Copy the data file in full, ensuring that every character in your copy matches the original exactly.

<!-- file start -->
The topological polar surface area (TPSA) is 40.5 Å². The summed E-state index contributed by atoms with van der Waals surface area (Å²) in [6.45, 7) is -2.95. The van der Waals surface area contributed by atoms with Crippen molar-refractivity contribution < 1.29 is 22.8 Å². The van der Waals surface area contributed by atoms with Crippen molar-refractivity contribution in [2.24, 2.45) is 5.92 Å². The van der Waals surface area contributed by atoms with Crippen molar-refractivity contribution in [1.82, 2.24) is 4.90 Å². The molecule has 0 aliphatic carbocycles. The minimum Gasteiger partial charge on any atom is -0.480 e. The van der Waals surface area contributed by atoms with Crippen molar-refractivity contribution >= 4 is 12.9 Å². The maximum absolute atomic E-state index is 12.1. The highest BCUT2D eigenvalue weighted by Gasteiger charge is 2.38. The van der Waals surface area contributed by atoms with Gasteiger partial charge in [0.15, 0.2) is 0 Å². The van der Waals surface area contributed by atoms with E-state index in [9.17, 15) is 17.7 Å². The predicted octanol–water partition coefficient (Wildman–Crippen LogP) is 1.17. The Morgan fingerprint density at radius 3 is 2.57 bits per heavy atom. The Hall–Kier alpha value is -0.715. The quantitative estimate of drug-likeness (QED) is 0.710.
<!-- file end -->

The topological polar surface area (TPSA) is 40.5 Å². The summed E-state index contributed by atoms with van der Waals surface area (Å²) in [6.45, 7) is -2.95. The van der Waals surface area contributed by atoms with Crippen molar-refractivity contribution < 1.29 is 22.8 Å². The van der Waals surface area contributed by atoms with Crippen molar-refractivity contribution in [2.24, 2.45) is 5.92 Å². The van der Waals surface area contributed by atoms with Crippen molar-refractivity contribution in [1.82, 2.24) is 4.90 Å². The molecule has 0 aliphatic carbocycles. The minimum Gasteiger partial charge on any atom is -0.480 e. The van der Waals surface area contributed by atoms with Crippen molar-refractivity contribution >= 4 is 12.9 Å². The maximum absolute atomic E-state index is 12.1. The highest BCUT2D eigenvalue weighted by Gasteiger charge is 2.38. The van der Waals surface area contributed by atoms with Gasteiger partial charge in [0.15, 0.2) is 0 Å². The van der Waals surface area contributed by atoms with E-state index in [9.17, 15) is 17.7 Å². The predicted octanol–water partition coefficient (Wildman–Crippen LogP) is 1.17. The Morgan fingerprint density at radius 3 is 2.57 bits per heavy atom. The Hall–Kier alpha value is -0.715. The quantitative estimate of drug-likeness (QED) is 0.710.